Skip to main content

Referral-based transition to subsequent rehabilitation at home after stroke: one-year outcomes and use of healthcare services

Abstract

Background

There is a lack of knowledge about patients’ journeys across the stroke care continuum, especially regarding the transition from inpatient to outpatient care and rehabilitation. Therefore, the aim of the present study was to explore and describe patterns of healthcare use over a one-year period, health outcomes at 3 and 12 months for patients following a referral-based transition to subsequent rehabilitation in the home, and the caregiver burden on their significant others. A further aim was to explore factors associated with the use of rehabilitation and healthcare after the referral-based transition to continued rehabilitation in the home for people recovering from a stroke.

Methods

Data regarding healthcare use during the first 12 months post-stroke was collected from the Region Stockholm computerized register. Data on patient characteristics, disease-related data, and functioning were retrieved drawn from medical records and questionnaires. Descriptive statistics were used to present healthcare use, participants’ characteristics, disease-related data, and patient functioning. Multivariable regression models were created to explore associations between the total number of outpatient contacts, total visits with the neurorehabilitation team, and the independent variables.

Results

The mean age for the 190 participants was 73 years for men and 78 years for women. Twenty-one participants (11%) had an acute rehospitalization within 30 days after discharge, and 41 participants (21%) were re-hospitalized within 90 days. Twenty-two (12%) of the participants had no visits with the neurorehabilitation team, 73 (39%) participants had 1–3 visits, 57 (30%) had 4–16 visits, and 38 (20%) had ≥17 visits. Female sex and length of hospital stay were associated with a higher number of visits with the neurorehabilitation team. Living alone, higher self-rated recovery, and being able to walk independently were associated with a lower number of visits with the neurorehabilitation team. Female sex, having home help services before the stroke, longer length of hospital stay, and more comorbidities were associated with a higher number of outpatient contacts.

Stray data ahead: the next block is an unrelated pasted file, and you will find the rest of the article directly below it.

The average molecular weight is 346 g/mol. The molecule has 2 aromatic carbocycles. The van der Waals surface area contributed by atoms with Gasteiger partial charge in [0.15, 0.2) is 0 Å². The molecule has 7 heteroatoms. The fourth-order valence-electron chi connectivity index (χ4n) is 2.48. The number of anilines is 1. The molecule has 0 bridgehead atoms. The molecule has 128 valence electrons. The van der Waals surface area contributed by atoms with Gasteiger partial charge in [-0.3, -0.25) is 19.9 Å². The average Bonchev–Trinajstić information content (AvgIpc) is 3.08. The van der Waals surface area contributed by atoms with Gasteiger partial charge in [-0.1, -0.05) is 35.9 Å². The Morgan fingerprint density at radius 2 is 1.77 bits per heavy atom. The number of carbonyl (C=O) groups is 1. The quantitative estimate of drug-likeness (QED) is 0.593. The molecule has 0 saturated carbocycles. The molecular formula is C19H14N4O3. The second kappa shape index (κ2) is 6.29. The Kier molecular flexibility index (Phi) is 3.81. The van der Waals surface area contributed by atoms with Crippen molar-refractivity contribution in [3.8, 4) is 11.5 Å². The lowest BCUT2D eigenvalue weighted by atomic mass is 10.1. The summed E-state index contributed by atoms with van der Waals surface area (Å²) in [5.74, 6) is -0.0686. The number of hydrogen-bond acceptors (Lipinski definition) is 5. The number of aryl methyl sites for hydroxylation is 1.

Conclusions

The findings indicate that there is no generic pattern of healthcare use during the first-year post-stroke in patients receiving referral-based transition to continued rehabilitation in the home. The different patterns of healthcare use seemed to mirror the participants’ level of functioning. However, there is a need to further investigate how follow-up and rehabilitation correspond to the needs of patients and their significant others in the short- and long-term perspective.

Trial registration

ClinicalTrials.gov, registration number: NCT02925871. Date of registration: October 6, 2016.

Peer Review reports

Background

Stroke is the second-leading cause of death [1] and disability [2] worldwide. Over 13 million people suffer a stroke each year, and the overall stroke burden entails serious social and economic consequences for society [3, 4]. In order to address these consequences, efforts need to be made to ensure a high-quality healthcare system that integrates and coordinates the different phases of the stroke care continuum: prehospital and emergency care, acute inpatient care, rehabilitation, and community reintegration [5]. The challenges for patients with stroke are often related to the gaps between these phases and the different levels of care, especially the transition from inpatient care to outpatient care and rehabilitation [6,7,8,9,10,11].

Following the sudden onset of stroke, prehospital and emergency care followed by acute inpatient stroke care is warranted. Strong evidence supports the provision of such care in specialized stroke units [12]. In Sweden, about 90% of the stroke population patients are treated in stroke units during the acute phase. There are large regional variations in the organization of care and rehabilitation after discharge from the stroke unit. Approximately 50% are discharged directly to home with or without subsequent rehabilitation and the remaining to inpatient rehabilitation, short-term accommodation, or nursing homes [13].

Improvements in acute medical treatment, together with limited access to available beds in acute stroke units and geriatric wards, have contributed to a decreased length of hospital stays and early discharge from the hospital [13, 14]. The short length of inpatient stays and the limited time for rehabilitation and preparation for self-management before discharge generates a need for a period of rehabilitation after discharge to recover and regain function. Most recovery of impairments after stroke is proposed to take place during the first 6 months [15]. However, there is a lack of knowledge about patients’ journeys across the transitions in care to continued rehabilitation and about the stroke continuum as a whole [16].